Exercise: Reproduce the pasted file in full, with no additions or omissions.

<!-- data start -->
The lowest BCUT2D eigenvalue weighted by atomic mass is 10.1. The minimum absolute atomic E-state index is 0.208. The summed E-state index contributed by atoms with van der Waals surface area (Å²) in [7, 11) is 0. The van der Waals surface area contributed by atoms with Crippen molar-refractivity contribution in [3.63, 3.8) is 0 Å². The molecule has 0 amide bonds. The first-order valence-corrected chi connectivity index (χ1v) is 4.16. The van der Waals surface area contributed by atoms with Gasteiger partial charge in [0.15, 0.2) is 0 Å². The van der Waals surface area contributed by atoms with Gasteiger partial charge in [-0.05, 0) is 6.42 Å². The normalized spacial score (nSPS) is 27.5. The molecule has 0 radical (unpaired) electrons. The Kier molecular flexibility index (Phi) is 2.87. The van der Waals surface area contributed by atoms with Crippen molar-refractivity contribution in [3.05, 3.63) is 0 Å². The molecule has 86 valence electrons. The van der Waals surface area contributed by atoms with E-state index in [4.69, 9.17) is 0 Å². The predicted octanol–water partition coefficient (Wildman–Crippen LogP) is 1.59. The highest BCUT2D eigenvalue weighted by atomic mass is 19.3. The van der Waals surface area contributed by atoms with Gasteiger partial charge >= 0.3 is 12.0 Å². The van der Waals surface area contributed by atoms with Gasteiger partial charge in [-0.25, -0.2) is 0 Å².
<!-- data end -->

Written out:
The lowest BCUT2D eigenvalue weighted by atomic mass is 10.1. The minimum absolute atomic E-state index is 0.208. The summed E-state index contributed by atoms with van der Waals surface area (Å²) in [7, 11) is 0. The van der Waals surface area contributed by atoms with Crippen molar-refractivity contribution in [3.63, 3.8) is 0 Å². The molecule has 0 amide bonds. The first-order valence-corrected chi connectivity index (χ1v) is 4.16. The van der Waals surface area contributed by atoms with Gasteiger partial charge in [0.15, 0.2) is 0 Å². The van der Waals surface area contributed by atoms with Gasteiger partial charge in [-0.05, 0) is 6.42 Å². The normalized spacial score (nSPS) is 27.5. The molecule has 0 radical (unpaired) electrons. The Kier molecular flexibility index (Phi) is 2.87. The van der Waals surface area contributed by atoms with Crippen molar-refractivity contribution in [3.05, 3.63) is 0 Å². The molecule has 86 valence electrons. The van der Waals surface area contributed by atoms with E-state index in [4.69, 9.17) is 0 Å². The predicted octanol–water partition coefficient (Wildman–Crippen LogP) is 1.59. The highest BCUT2D eigenvalue weighted by atomic mass is 19.3. The van der Waals surface area contributed by atoms with Gasteiger partial charge >= 0.3 is 12.0 Å². The van der Waals surface area contributed by atoms with Gasteiger partial charge in [-0.25, -0.2) is 0 Å².